Maybe a Part-Time Online Work Week?

Thursday, May 31, 2007 at 11:00pm by Site Administrator

Shortly after asking Career or vacation, about whether a 4-hr work week was feasible or not, and whether you could be an expert at anything with so few hours, I actually found myself reducing the amount of time spent each day writing or researching.

It’s only been a few days, but I actually feel a bit of relief. While I initially felt guilty, I’ve reminded myself that after nearly 21 years of working 50 or 60 hours per week or more, I deserve a break today. Except that I have been taking mini-breaks since January.

In fact, if I really added up all the hours per week that I spent in focused work – that is, with no TV on – I might really only be doing 35-40, with the rest spent partially goofing off. I say partially because this includes trying out a variety of software and web services. A lot of my time is also spent in communicating with colleagues, and this activity seems to be taking up an increasing amount of time.

Any seasoned entrepreneur knows that success hinges on networking, and it’s no different online. So find efficient ways of networking yet spending a minimal amount of time has been a quest for me.

Aside from that though, I can almost fathom living a 20-hour work week. And if I can actually break through my workaholic nature, I know exactly how I’d spend the extra time, in no particular order:

  1. Learn more languages.
  2. Travel to countries where I can speak the language.
  3. Pursue my photography again, possibly set up a digital stock portfolio.
  4. Volunteer at the Humane Society.
  5. Volunteer at senior centers.
  6. Finish my science fiction novelettes/ novellas.
  7. Invest in property.

Obviously, you may have different ways to spend your time. The question is, can you handle a 20 hour work week without getting bored? What about that 4-hour work week that Tim Ferriss wrote about?

I can’t see myself dealing well with a 4 hr wk, maybe due to the work ethic that’s ingrained into me over a lifetime. However, with an increasing number of people dealing with poor health and sometimes unable to work a regular job, I think we’ll see more people pursue a part-time online career and find that they can earn enough to live on – possibly more than they could earn in any offline job.

Those with the entrepreneurial spirit – working online – will find that they have the option of a shorter work week. And the offline world will have to follow suit to some degree.

Being an Expert Online Entrepreneur

Wednesday, May 30, 2007 at 9:00pm by Site Administrator

It’s been said that to be an expert at something, you must spend 10,000 hours at it. In the normal course of a 40 hour/ week career job, that takes about five years at 50 wks/yr. This includes continually learning what you can about the subject at hand, not just doing the necessary activities.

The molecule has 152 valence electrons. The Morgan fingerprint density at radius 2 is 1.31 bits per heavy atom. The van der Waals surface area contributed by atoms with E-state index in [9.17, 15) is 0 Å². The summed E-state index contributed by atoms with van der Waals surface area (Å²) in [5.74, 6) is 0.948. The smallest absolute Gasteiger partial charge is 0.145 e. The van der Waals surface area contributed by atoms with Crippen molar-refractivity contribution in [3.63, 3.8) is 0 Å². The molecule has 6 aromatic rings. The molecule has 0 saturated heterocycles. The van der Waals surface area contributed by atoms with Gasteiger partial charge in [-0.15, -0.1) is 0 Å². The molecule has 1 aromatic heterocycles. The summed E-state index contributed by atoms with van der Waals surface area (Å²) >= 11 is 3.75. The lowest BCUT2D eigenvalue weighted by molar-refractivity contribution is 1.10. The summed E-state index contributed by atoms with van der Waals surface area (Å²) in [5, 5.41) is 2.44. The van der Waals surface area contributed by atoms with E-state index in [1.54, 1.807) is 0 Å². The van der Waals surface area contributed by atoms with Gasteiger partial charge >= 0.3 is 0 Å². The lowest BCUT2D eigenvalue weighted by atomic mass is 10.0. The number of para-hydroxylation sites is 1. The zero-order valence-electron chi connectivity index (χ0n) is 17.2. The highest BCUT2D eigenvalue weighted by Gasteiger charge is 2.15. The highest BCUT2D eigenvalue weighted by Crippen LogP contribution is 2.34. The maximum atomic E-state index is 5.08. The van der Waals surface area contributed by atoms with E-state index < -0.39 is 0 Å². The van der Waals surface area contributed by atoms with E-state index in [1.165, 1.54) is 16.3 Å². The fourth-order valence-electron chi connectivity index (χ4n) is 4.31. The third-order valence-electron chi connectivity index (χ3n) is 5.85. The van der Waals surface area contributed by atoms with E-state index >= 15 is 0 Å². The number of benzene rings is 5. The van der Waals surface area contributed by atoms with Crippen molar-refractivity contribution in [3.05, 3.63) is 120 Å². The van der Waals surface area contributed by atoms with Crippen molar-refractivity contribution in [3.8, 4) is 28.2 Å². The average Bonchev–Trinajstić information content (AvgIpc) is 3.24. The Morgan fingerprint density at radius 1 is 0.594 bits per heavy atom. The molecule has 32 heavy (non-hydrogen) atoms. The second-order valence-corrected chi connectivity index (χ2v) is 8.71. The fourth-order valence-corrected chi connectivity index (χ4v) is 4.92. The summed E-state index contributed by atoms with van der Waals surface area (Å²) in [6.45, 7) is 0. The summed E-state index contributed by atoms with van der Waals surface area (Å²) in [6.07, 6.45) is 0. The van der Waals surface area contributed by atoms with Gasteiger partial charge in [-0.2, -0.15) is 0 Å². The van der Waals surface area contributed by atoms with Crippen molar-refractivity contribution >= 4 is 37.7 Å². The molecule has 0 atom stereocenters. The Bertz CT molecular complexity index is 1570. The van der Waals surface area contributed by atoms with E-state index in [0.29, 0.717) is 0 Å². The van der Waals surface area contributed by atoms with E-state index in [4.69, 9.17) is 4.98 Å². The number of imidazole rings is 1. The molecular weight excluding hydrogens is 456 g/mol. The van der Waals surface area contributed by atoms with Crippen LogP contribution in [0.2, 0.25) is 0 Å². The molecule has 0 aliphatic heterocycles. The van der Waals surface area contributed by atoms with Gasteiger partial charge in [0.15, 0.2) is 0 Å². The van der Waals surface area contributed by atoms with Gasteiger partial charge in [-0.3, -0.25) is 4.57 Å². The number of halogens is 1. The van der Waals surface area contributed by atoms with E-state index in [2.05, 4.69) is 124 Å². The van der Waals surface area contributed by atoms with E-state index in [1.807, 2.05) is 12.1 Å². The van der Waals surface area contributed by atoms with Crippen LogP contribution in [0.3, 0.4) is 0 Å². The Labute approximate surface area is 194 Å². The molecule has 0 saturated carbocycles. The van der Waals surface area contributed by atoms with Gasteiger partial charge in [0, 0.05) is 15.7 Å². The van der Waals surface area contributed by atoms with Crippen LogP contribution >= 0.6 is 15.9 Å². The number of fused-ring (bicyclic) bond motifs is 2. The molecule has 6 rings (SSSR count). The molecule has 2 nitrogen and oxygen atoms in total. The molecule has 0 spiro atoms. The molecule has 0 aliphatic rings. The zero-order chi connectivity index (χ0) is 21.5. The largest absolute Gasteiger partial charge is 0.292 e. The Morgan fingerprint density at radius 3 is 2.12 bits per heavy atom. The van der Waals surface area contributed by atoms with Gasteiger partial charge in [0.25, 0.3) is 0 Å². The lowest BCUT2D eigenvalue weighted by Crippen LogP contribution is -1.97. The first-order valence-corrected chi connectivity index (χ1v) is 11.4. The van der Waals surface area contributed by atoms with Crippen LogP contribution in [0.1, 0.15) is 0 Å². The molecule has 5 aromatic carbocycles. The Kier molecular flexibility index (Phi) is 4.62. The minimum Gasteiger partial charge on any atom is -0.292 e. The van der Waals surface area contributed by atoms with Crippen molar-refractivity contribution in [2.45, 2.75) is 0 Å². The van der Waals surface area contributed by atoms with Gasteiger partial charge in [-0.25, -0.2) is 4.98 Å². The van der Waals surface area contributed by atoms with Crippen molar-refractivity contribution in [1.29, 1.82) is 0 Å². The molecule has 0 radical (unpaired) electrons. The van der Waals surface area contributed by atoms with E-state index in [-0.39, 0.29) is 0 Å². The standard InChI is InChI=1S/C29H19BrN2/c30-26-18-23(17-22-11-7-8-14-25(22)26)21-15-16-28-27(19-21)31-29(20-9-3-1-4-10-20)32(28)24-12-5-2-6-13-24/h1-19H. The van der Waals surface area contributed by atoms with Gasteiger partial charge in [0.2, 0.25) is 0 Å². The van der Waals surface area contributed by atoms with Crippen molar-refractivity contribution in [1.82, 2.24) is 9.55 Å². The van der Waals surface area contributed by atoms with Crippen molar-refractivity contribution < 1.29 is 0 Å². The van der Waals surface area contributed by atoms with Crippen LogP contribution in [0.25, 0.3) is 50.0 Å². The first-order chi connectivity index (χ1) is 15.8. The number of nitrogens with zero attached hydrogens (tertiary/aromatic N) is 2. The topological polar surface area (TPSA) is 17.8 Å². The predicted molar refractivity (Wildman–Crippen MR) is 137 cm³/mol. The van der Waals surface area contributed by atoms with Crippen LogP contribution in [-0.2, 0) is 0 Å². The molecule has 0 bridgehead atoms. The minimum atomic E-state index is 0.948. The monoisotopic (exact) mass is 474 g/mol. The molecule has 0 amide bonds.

This unwritten rule of 10,000 hours supposedly applies to everything (including meditation to become a monk, as I found out). But as with all such rules, there are qualifying conditions and exceptions. I’d have to say that when it comes to online endeavours, 5,000 hours of concentrated effort at some role can put you into the rank of an expert. That is, if you spend that time increasing your knowledge of the subject.

That’s about 2.5 years, if you’re working only 40 hrs/wk online. (Which may be a reason not to have a 4-hour work week.) But as any entrepreneur knows, they’ll spend a lot more than 40 hours/wk bootstrapping a business, not to mention more than 4 hours/week – though that could change with the profits that Internet businesses are generating for an increasing number of people.

Even those people working online spending 12 hrs/day, 7 d/week, only have to spend under 2.5 years to qualify as an expert of 10,000 hours. If we redefine the rule to be 5,000 hours, would you be willing to dedicate less than 1.5 years to spend 12 h/d, 7 d/wk to be deemed an expert at something?

You can start off just blogging about a topic, earn some money and a reputation, then find your self in the 8 circles of blog revenue. That is, you may find yourself being asked to write e-boooks, give seminars and workshops, consult, etc. After that time, you could quite possibly command top speaking rates or what have you, and thus reduce your work week.

This all sounds like freelancing, not so much entrepreneurship. But if you jump off from these activities and the reputation you can build, then launch a startup business, it’s quite possible that you can compress the bootstrapping timeline.

To summarize a potential course of action, from zero to entrepreneur:

  1. Build your knowledge.
    Work very hard for a year and a half, learning everything you can about the niche you’d like to launch a startup business in.